Charles Harcourt Ainslie Forbes-Lindsay.

Efficiency; practical lessons in life insurance salesmanship online

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Life Insurance Salesmanship



Assistant Manager of the Home Office General Agency,

Pacific Mutual Life Insurance Company

of California


The chapters composing this text-book are greatly
curtailed summaries of lectures delivered by the author
to the city agents of the Home Office General Agency
of The Pacific Mutual Life Insurance Company of Cali-
fornia. It is believed that they will be found useful to
managers and superintendents of agencies as the basis
for similar oral instruction.

The writer has gained several valuable suggestions
from a clever series of pamphlets, entitled "The Knack
of Selling", issued by the publishers of "System".

F. L.

Los Angeles, Jan. 1, 1914.

EFFICIENCY is the Alpha and Omega of
Success. Efficiency is fitness: it entails the
ability to do things and to do them rightly.

There is a Hindi proverb which runs: "The
road is paved with leather for the man whose
feet are shod". In other words, Adaptation is
the key to Facility. The man who has quali-
fied himself for his work will find conditions
favorable to success.

The untrained life insurance salesman is
constantly encountering difficulties due to his
inefficiency. His energy is more or less mis-
directed. His processes are largely haphazard
and hampered by the friction of accident. In
a word, he is Unfit and, consequently, Ineffect-




Self Assurance Honest Dealing Earnest Attitude Preparation
Scientific Salesmanship.



Participating and Non-participating Insurance Forms of Life In-
surance The Premium and its Constituent Parts Methods of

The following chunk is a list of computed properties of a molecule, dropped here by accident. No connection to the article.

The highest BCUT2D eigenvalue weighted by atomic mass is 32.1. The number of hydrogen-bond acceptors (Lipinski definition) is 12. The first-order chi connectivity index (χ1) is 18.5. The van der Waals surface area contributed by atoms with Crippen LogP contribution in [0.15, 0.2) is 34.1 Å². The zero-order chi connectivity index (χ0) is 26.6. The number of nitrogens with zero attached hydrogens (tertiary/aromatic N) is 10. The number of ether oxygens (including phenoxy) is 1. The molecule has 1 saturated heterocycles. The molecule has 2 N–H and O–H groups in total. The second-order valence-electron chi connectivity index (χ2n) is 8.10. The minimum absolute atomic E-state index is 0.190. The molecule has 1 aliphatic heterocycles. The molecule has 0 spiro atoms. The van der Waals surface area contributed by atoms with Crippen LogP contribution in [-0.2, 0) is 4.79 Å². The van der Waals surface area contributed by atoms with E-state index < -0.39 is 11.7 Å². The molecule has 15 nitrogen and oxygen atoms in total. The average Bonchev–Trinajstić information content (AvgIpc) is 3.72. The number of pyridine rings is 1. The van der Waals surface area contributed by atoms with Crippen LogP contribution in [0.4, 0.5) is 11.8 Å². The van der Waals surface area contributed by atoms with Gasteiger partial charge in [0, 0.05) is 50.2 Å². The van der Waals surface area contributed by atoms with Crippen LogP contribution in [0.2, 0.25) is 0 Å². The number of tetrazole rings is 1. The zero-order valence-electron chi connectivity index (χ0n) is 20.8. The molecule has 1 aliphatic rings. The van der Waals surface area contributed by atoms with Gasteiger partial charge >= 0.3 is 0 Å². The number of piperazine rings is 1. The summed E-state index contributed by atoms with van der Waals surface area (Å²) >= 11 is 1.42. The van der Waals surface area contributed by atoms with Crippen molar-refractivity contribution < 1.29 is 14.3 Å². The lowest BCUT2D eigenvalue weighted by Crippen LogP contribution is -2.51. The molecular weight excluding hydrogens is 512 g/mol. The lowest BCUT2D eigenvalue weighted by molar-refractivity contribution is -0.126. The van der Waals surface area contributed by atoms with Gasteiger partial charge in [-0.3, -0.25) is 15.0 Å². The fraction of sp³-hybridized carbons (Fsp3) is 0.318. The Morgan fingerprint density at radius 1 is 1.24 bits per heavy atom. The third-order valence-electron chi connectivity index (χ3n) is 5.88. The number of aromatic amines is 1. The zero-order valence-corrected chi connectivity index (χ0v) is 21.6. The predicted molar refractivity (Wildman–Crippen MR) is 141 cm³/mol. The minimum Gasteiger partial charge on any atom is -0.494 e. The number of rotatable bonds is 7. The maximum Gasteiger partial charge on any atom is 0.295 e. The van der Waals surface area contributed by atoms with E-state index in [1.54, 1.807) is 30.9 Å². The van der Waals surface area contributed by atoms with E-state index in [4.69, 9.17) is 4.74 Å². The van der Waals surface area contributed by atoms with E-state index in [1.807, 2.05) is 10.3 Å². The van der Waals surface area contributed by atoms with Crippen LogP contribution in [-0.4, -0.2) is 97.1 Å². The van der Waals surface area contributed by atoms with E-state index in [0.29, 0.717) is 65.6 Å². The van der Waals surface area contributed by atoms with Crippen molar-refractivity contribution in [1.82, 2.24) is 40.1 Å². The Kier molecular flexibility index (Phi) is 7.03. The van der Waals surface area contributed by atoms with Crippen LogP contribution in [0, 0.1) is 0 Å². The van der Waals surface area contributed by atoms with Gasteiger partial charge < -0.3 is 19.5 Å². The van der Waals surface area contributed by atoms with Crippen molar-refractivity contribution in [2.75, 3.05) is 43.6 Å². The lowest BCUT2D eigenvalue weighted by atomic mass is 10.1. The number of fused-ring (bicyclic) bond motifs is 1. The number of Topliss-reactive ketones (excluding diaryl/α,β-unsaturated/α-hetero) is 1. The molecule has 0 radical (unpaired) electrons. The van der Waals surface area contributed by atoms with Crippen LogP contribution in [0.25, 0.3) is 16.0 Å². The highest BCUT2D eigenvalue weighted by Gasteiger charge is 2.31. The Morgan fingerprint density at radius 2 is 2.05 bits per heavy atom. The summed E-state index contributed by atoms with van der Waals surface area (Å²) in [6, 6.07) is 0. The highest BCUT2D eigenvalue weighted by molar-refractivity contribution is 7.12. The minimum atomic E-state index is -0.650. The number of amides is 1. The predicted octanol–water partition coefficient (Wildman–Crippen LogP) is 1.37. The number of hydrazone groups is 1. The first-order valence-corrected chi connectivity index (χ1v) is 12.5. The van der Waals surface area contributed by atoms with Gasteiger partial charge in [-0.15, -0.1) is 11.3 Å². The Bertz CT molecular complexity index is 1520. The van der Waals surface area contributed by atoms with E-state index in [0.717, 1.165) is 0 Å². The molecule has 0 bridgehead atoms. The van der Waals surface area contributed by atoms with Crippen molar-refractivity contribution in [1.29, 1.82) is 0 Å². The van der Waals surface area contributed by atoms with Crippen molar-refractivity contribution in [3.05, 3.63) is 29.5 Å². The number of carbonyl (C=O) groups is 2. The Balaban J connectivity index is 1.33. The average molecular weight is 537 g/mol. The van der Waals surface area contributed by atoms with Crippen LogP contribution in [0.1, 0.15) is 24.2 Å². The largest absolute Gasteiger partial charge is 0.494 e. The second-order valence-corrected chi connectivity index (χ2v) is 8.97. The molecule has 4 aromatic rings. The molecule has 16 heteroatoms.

Using Dividends.


Preparation for the Approach Meeting the Prospect Overcoming
Obstacles to Interviews.



Divi'sions of the Policy Statement Logical Sequence in Presenta-
tion Discriminating in Selection of Forms Motives that Move
Men to Insure.


Scientific Method of Preparation Mode of Setting Forth Data
Specimen Illustration of Monthly Income Proposition Memo-
randa of Arguments Verbatim Specimen Canvass Explanation
of the Design and Purposes of the Method.



Essentials to Success in Closing Keeping Control of the Inter-
view Closing at the Earliest Opportunity The Consecutive
Stages of the Closing Effort Methods of Influencing the Pros-



Term Insurance Life Policies The Monthly Income Policy The
Endowment Policy Explanations of Various Forms and Illus-
trations of Peculiar Advantages.



Purpose of Business Insurance Business Insurance for the Corp-
oration Business Insurance for the Firm Joint Insurance for

Commerci'al Purposes Specializing in Commercial Life Insur-



The Use and Abuse of Illustrations and Printed Matter in General
The Advantage of Making Statements in Percentages Prospect
Cards and other Memoranda A Valuable Time-keeper and Check
on Results Systematic Record Card A Method for Detecting
Weakness and Strong Points The Detective Card.



Systematic Work Securing Cash with Application The Psycho-
logical Moment Extra Issues Making it Easy for the Prospect
Cultivating Policyholders Warning Against Underestimating
the Prospect.

1 * ' . ' ' ' *.



Although the writer is not without hope that this
little volume may be of some service to experienced
Life Insurance agents, it is intended primarily for the